Article By: Barbara Honegger
Fellow officers in full dress uniform, family and friends ringed the room in rapt attention as Naval Reserve Lt. James Panetta was awarded the Bronze Star Medal by Naval Postgraduate School President Daniel Oliver in a special ceremony in the President's Conference Room, Dec. 9.
Panetta, son of long-time NPS friend and supporter, former District 17 Congressman and White House Chief of Staff Leon Panetta, received the honor for "exceptionally meritorious achievement" as an intelligence analyst identifying and tracking high-value al Qaeda targets in support of a joint special operations task force in Afghanistan during the six months beginning Oct. 15, 2007.
"We're truly blessed in this country that so many are willing to put themselves in harms way to protect our nation and our way of life, and we're here today to recognize one of those heroes," Oliver said before reading the citation. "One day Lt. Panetta had a normal life as an attorney in the San Francisco Bay Area and the next day was mobilized as a Reservist serving his country in Afghanistan."
The award citation, signed by then Commanding General of the U.S. Joint Special Operations Command Lt. Gen. Stanley A. McChrystal, states that "Panetta's leadership, dedication to excellence and analytical expertise were instrumental in the successful execution of high-priority missions of national significance. His diligent development of pattern-of-life analysis of key enemy personnel was the backbone of inter-agency planning and Task Force operations. His contributions will have a lasting impact on the Joint Task Force and the security of the United States."
"It's a true honor to receive this award, but it's also very humbling, because the people I served and worked with in Afghanistan are the real heroes, who made the real sacrifices," Panetta said in remarks following the pinning. "The fact that I'm receiving this just means that I did my job, and did it well. It was an honor just to be there as part of the team, going after those who started all this. I was simply fortunate to have been in the position."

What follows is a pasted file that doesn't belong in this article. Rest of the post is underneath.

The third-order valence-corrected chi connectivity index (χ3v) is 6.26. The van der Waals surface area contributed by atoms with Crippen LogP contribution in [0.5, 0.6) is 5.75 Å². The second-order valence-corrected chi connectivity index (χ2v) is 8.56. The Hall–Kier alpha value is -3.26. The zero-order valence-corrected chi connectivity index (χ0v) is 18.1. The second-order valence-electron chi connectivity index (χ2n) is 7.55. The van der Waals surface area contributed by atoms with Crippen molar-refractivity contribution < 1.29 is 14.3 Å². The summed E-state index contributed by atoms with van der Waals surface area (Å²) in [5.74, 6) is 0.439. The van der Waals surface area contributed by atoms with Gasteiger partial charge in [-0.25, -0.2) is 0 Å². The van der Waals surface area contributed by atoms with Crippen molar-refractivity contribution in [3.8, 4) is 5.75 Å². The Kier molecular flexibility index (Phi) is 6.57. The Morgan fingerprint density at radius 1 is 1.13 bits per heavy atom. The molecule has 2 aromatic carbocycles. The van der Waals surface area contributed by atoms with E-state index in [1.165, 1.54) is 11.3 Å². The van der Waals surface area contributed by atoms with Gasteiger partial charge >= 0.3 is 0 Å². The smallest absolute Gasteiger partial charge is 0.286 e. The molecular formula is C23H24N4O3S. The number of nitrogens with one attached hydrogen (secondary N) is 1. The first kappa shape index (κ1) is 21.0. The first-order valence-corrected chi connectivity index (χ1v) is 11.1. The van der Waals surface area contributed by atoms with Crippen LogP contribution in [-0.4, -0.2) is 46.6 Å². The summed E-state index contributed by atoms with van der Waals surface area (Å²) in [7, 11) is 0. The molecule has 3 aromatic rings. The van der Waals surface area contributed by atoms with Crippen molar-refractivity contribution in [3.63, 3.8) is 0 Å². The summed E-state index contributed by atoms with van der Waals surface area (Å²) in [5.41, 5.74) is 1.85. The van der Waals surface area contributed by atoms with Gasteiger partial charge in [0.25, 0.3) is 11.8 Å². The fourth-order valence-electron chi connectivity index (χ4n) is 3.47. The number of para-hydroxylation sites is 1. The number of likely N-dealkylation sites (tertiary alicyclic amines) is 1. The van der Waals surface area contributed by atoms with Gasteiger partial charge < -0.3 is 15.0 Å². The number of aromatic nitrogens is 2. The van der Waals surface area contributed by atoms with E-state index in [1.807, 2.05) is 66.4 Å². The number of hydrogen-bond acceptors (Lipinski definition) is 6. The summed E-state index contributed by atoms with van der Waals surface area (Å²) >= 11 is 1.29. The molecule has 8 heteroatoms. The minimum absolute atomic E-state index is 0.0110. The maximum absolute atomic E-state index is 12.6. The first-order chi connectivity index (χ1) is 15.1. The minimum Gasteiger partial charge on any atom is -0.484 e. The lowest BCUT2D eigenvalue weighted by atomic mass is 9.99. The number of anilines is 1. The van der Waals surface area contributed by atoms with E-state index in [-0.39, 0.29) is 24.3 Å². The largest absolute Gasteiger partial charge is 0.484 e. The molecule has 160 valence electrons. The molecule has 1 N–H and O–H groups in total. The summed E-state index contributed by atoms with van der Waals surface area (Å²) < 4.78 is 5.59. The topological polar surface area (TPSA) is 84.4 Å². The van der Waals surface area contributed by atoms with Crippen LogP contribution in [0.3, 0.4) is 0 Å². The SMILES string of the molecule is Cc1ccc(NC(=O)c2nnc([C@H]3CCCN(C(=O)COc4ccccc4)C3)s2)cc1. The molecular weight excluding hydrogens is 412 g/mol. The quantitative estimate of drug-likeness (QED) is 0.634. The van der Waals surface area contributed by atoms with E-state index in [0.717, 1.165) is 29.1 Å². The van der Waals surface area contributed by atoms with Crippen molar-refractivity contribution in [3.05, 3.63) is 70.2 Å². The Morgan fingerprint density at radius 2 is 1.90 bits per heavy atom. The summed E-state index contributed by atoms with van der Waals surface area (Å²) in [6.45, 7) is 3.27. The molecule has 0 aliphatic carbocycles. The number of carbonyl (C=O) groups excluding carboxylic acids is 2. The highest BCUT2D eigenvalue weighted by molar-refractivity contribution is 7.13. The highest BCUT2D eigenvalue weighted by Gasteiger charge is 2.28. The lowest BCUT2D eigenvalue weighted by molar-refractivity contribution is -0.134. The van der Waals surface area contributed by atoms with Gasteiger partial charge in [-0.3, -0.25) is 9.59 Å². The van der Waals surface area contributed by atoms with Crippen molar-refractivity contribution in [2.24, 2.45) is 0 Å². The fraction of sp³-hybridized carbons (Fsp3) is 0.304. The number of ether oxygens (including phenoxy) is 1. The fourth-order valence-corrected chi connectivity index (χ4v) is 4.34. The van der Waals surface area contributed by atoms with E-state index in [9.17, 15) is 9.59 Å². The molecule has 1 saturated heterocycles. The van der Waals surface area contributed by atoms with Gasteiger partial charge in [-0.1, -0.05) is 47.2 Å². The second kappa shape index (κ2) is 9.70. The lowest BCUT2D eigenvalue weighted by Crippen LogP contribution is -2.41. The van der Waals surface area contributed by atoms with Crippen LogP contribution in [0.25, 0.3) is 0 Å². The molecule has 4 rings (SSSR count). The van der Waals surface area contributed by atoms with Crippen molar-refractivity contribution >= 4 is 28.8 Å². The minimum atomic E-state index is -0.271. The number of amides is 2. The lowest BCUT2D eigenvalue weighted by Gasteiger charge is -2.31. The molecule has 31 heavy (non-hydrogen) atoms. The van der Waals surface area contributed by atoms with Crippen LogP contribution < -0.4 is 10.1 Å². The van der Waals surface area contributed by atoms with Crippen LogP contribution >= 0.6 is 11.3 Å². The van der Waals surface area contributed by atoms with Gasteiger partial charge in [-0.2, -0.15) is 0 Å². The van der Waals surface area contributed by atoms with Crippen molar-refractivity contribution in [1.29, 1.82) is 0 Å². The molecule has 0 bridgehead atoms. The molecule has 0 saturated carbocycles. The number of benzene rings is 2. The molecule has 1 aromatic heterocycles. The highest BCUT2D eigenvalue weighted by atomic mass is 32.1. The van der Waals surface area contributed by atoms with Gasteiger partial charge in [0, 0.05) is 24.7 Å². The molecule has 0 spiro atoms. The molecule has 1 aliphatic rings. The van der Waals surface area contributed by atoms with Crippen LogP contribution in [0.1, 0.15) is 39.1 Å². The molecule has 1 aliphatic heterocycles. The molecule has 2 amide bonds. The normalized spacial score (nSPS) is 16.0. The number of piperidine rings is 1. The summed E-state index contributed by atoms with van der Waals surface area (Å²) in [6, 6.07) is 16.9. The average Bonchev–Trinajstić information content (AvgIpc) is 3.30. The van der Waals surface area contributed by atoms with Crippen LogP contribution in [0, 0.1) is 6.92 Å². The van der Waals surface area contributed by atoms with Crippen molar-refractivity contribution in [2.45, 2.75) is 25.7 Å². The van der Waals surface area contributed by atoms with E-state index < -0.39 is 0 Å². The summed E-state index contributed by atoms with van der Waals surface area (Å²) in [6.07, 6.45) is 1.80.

Turning to Oliver, he added, "It really means a lot for someone of your stature and rank to be doing this. My family and I deeply appreciate that the Naval Postgraduate School is extending this special honor."
Stressing that he couldn't have done his job for Operation Enduring Freedom without the support of his family, Panetta announced that he was sharing his Bronze Star with his wife, Carrie.
"When I look at my wife and our two girls, Siri and Giovanna, I know that she's also done her job, and done it well," Panetta said, "and I share this medal with her. Carrie also has a great sense of duty, and I couldn’t have done what I did without her help, and that of my entire family."
"It’s exciting and very, very special to have this award presented at the Naval Postgraduate School," Carrie Panetta said. "When Jim decided shortly after 9/11, in the Spring, that he wanted to do Navy intel, we knew there would be sacrifices. We’re all very, very proud of him today, and I really appreciate his recognition of all the family support, not just mine."
Panetta's mother, Sylvia, who made many trips to Oakland to help out with their daughters during his time overseas, also saw it as part of duty to both family and country. "That was my job," she said."It was important to all of us that we do everything we could. Today is a special, special day. We are very, very proud of him."
Panetta's father beamed throughout the ceremony. "We’re extremely proud of his service," the senior Panetta said. "There are a lot of men and women serving on the front lines, and we thank all of them, but when it's your own son, it's especially gratifying. The award is great, but we're just very, very glad to have him home."
In addition to his life partner, children and parents, Panetta was surrounded but by extended family members, some of whom had traveled across country to share his special moment: Panetta's brother Christopher, his wife Elizabeth and son Michael; mother- and father-in-law Joann and Don McIntyre; and aunt Anna Panetta.
Coming all the way from Rochester, New York, was the commander of Panetta's Reserve unit, Pacific Fleet 0419, Cmdr. Jay Dutcher. "This is a tremendous recognition of Jim's service, especially as it's unusual for a junior officer, particularly a junior intelligence officer, to receive the Bronze Star," Dutcher said. "As he rejoins the Reserve community, I look forward to frequently pointing to Jim as an outstanding example of national service."
Also attending the ceremony was Rear Adm. Edward "Sonny" Masso, Commander, Navy Personnel Command and Deputy Chief of Naval Personnel.
Panetta grew up in Carmel Valley, Calif., and is currently a deputy district attorney with the Alameda County District Attorney's Office. He also acts as the supervising attorney for the Alameda County Narcotics Task Force.
Posted December 12, 2008